Mother Jones Speaks to Striking Coal Miners
August 15, 1912
“I live in the Untied States, but I do not know exactly where. My address is wherever there is a fight against oppression…. My address is like my shoes: it travels with me.… I abide where there is a fight against wrong,” remarked Mary Jones in her infamous speech, “Mother Jones Speaks to Striking Coal Miners”, on August 15, 1912 as she addressed William E. Glasscock, Governor of the State of West Virginia (Jones 69). Mary Harris Jones, benevolently known as Mother Jones, dedicated her life to the inequalities that coal miners and children faced during this era. Despite her many hardships she took a stand for making a progressive change. Mother Jones, a motivation speaker and activist, inspired others to take a stand for transformation. Jones’ life work arose from the ashes when she became involved with the Knights of Labor. Her career as union pest, wandering wherever workers needed organizing, renewed commitment, or publicity, began with a Pittsburg railroad strike in 1877 (Jones 286). She was born less than 50 years after the end of the American Revolution. She was alive when Andrew Jackson was president, and she sometimes quoted from speeches she heard Lincoln make (Jones 5). As an orator, she was loved and respected by many. However, her fearless and stubbornness caused her hardships along the way. Within “Mother Jones Speaks to Striking Coal Miners” her use of repetition and metaphors emphasizes and simplifies her points as she addresses her supporters. Her use of repetition throughout her speech provided assurance in motivation to the intimidated coal miners. She continued to fight for the cause and motivate the demoralized until a transformation occurred. Mother Jones was born May 1, 1830, in Cork, Ireland and she was a descendant of Irish freedom fighters (Jones 286). She experienced many hardships throughout her life. In 1867, her husband (an iron molder and union organizer) and four children perished in a yellow fever epidemic (Jones 286). Tragedy again intervened: The Chicago fire destroyed her business in 1871 (Jones 286).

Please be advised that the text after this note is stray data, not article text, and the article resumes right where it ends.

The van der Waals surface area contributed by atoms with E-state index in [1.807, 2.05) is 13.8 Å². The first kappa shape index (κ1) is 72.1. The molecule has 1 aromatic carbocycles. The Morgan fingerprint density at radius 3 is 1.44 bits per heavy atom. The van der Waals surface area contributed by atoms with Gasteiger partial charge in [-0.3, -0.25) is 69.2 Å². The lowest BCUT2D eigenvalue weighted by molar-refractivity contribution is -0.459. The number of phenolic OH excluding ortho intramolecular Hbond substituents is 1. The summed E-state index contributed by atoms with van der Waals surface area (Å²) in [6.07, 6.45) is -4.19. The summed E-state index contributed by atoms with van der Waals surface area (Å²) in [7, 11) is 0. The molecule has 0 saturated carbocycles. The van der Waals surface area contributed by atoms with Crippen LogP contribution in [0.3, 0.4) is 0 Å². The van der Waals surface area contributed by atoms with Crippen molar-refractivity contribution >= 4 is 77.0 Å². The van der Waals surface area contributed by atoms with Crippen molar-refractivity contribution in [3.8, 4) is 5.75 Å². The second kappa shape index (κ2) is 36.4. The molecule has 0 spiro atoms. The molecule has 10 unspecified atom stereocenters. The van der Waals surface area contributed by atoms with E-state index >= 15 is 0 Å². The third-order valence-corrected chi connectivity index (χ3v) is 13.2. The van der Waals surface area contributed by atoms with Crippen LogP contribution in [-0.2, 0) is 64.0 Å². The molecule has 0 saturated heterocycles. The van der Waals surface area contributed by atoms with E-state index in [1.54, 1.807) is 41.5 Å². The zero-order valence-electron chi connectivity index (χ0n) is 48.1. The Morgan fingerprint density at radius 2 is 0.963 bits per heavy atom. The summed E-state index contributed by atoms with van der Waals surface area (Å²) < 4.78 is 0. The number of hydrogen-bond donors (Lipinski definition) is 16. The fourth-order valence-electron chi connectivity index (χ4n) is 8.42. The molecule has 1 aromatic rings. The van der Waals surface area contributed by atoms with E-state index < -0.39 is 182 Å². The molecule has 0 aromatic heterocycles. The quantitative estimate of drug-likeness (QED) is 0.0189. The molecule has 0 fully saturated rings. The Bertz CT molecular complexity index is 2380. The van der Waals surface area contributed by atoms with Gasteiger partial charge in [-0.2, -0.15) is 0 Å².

a. Mary eagerly supported her husband’s union work (Jones 3).
b. “I’m not a humanitarian,” she said. “I’m a hell-raiser.” (Jones 2)
B. Although disorganized and inaccurate in details and chronology, Jones provides readers with graphic personal reminiscences of most major labor upheavals of her era and reveals her genius for dramatic strategies to publicize her cause (Jones 287).
Analysis of Historical content
Mary Harris Jones was primarily an activist and orator; her recorded speeches and testimony before congressional committees reveal the power of her unminced words and florid metaphors (Jones 286).
1. Mother Jones defied categorization. She was an outrageously irreverent Catholic, a conservative radical, a gregarious individualist, and an ascetic who eschewed the very comforts she sought for her “boys” (Jones 8).
2. She expended her greatest efforts on behalf of miners, particularly in the bitter struggles in West Virginia and Ludlow, Colorado, where she was jailed for organizing work (Jones 286).
She had no consistent philosophy, except altruisms and economic betterment (Jones 8).
1. She helped establish the Radical Labor Publication “An Appeal to Reason” in 1895 and the Industrial workers of the world in 1905, supported the Mexican Revolution in 1910, and spoke at the first Pan American Labor Conference in 1921 (Jones 286).
2. She also exposed abusive child labor, conducting undercover investigations in southern mills and organizing a march of child strikers (Jones 286).
C. Story/background of occasion of speech/letter (if applicable)
1. Mary Harris Jones
2. For: William E. Glasscock, Governor of the State of West Virginia.
3. August 15, 1912
4. In Paint Creek District in West Virginia
5. Coal miners were being beaten, abused, and killed by guards.
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